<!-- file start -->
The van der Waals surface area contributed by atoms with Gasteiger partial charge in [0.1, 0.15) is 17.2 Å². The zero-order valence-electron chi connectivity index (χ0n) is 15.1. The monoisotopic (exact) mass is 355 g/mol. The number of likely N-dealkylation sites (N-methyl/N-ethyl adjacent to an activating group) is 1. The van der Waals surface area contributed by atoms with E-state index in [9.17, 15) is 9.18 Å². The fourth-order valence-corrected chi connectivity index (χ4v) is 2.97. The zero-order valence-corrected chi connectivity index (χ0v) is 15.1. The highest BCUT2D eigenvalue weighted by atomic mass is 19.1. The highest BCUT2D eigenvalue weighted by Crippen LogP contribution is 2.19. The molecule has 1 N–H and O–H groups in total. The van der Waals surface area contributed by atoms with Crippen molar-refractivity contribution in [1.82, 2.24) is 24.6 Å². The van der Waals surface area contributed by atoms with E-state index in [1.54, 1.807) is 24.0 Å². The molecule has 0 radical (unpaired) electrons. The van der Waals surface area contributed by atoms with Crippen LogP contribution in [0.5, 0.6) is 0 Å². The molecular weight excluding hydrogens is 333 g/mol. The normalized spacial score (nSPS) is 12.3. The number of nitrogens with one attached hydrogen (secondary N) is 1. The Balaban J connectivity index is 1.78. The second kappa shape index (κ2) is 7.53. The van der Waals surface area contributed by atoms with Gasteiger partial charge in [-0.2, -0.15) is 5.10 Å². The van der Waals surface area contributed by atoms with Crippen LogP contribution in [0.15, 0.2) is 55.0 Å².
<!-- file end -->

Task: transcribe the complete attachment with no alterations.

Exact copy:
The van der Waals surface area contributed by atoms with Gasteiger partial charge in [0.1, 0.15) is 17.2 Å². The zero-order valence-electron chi connectivity index (χ0n) is 15.1. The monoisotopic (exact) mass is 355 g/mol. The number of likely N-dealkylation sites (N-methyl/N-ethyl adjacent to an activating group) is 1. The van der Waals surface area contributed by atoms with E-state index in [9.17, 15) is 9.18 Å². The fourth-order valence-corrected chi connectivity index (χ4v) is 2.97. The zero-order valence-corrected chi connectivity index (χ0v) is 15.1. The highest BCUT2D eigenvalue weighted by atomic mass is 19.1. The highest BCUT2D eigenvalue weighted by Crippen LogP contribution is 2.19. The molecule has 1 N–H and O–H groups in total. The van der Waals surface area contributed by atoms with Crippen molar-refractivity contribution in [1.82, 2.24) is 24.6 Å². The van der Waals surface area contributed by atoms with E-state index in [1.54, 1.807) is 24.0 Å². The molecule has 0 radical (unpaired) electrons. The van der Waals surface area contributed by atoms with Crippen LogP contribution in [0.5, 0.6) is 0 Å². The molecular weight excluding hydrogens is 333 g/mol. The normalized spacial score (nSPS) is 12.3. The number of nitrogens with one attached hydrogen (secondary N) is 1. The Balaban J connectivity index is 1.78. The second kappa shape index (κ2) is 7.53. The van der Waals surface area contributed by atoms with Gasteiger partial charge in [-0.2, -0.15) is 5.10 Å². The van der Waals surface area contributed by atoms with Crippen LogP contribution in [0.15, 0.2) is 55.0 Å².